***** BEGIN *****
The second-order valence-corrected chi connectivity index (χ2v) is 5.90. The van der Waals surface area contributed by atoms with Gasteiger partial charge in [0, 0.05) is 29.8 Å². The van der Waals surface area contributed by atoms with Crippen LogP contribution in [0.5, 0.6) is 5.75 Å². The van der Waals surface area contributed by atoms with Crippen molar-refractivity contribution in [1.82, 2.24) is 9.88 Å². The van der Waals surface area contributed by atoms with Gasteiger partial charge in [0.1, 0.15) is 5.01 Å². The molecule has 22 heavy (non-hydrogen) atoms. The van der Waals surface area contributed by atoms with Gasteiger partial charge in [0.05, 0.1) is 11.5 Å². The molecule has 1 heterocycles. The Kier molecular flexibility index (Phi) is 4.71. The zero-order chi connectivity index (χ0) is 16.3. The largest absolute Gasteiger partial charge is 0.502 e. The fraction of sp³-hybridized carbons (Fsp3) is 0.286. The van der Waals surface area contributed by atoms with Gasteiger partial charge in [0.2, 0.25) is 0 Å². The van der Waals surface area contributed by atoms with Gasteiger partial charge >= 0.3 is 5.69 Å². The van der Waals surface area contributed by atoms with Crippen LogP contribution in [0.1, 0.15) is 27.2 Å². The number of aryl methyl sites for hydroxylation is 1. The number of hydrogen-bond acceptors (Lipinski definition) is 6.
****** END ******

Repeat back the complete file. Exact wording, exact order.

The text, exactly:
The second-order valence-corrected chi connectivity index (χ2v) is 5.90. The van der Waals surface area contributed by atoms with Gasteiger partial charge in [0, 0.05) is 29.8 Å². The van der Waals surface area contributed by atoms with Crippen LogP contribution in [0.5, 0.6) is 5.75 Å². The van der Waals surface area contributed by atoms with Crippen molar-refractivity contribution in [1.82, 2.24) is 9.88 Å². The van der Waals surface area contributed by atoms with Gasteiger partial charge in [0.1, 0.15) is 5.01 Å². The molecule has 22 heavy (non-hydrogen) atoms. The van der Waals surface area contributed by atoms with Gasteiger partial charge in [0.05, 0.1) is 11.5 Å². The molecule has 1 heterocycles. The Kier molecular flexibility index (Phi) is 4.71. The zero-order chi connectivity index (χ0) is 16.3. The largest absolute Gasteiger partial charge is 0.502 e. The fraction of sp³-hybridized carbons (Fsp3) is 0.286. The van der Waals surface area contributed by atoms with Gasteiger partial charge in [0.2, 0.25) is 0 Å². The van der Waals surface area contributed by atoms with Gasteiger partial charge >= 0.3 is 5.69 Å². The van der Waals surface area contributed by atoms with Crippen LogP contribution in [0.1, 0.15) is 27.2 Å². The number of aryl methyl sites for hydroxylation is 1. The number of hydrogen-bond acceptors (Lipinski definition) is 6.